DALLAS - Did you catch the rare partial lunar eclipse last night?
Stargazers in the US, including Brenda Lee of Texas, marveled at the night sky in the early hours of November 19 as the longest partial lunar eclipse in hundreds of years began. During the event, most locations saw up to 97% of the moon slip into Earth’s shadow.
According to EarthSky, which offers night sky and science news, the last partial lunar eclipse that stretched longer happened on February 18, 1440 — 581 years ago.
A lunar eclipse occurs when the Sun, Earth, and Moon align so the Moon passes into Earth’s shadow. Unlike a solar eclipse, a lunar eclipse requires no special equipment to view, so this event is safe to watch with your own eyes.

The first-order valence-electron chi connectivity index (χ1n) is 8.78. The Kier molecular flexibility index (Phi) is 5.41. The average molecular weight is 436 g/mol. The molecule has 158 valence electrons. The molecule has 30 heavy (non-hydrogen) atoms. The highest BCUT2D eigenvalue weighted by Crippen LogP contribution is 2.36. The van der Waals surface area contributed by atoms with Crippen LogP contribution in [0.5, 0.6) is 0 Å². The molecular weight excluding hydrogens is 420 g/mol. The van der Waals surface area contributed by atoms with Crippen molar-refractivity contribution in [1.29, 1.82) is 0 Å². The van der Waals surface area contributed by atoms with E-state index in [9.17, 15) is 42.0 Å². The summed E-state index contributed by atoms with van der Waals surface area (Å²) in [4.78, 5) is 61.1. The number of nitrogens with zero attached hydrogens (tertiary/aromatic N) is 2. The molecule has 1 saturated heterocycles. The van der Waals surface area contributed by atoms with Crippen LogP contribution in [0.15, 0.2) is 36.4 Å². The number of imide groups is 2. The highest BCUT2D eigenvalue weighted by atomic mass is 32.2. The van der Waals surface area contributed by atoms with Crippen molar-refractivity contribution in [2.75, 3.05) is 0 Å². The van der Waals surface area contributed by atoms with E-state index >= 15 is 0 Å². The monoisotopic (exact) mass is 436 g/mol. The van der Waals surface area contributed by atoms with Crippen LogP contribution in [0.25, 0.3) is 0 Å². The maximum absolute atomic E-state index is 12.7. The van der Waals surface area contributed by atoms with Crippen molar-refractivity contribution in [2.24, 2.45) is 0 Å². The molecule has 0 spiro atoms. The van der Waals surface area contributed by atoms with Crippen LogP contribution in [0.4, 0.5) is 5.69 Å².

The moon may appear to turn red as the only sunlight reaching the Moon will have passed through Earth’s atmosphere, according to NASA. The phenomenon is also being called a Blood Moon and a Beaver Moon.
The next time Earth will see a partial lunar eclipse as long will be on February 8, 2669.
Storyful contributed to this article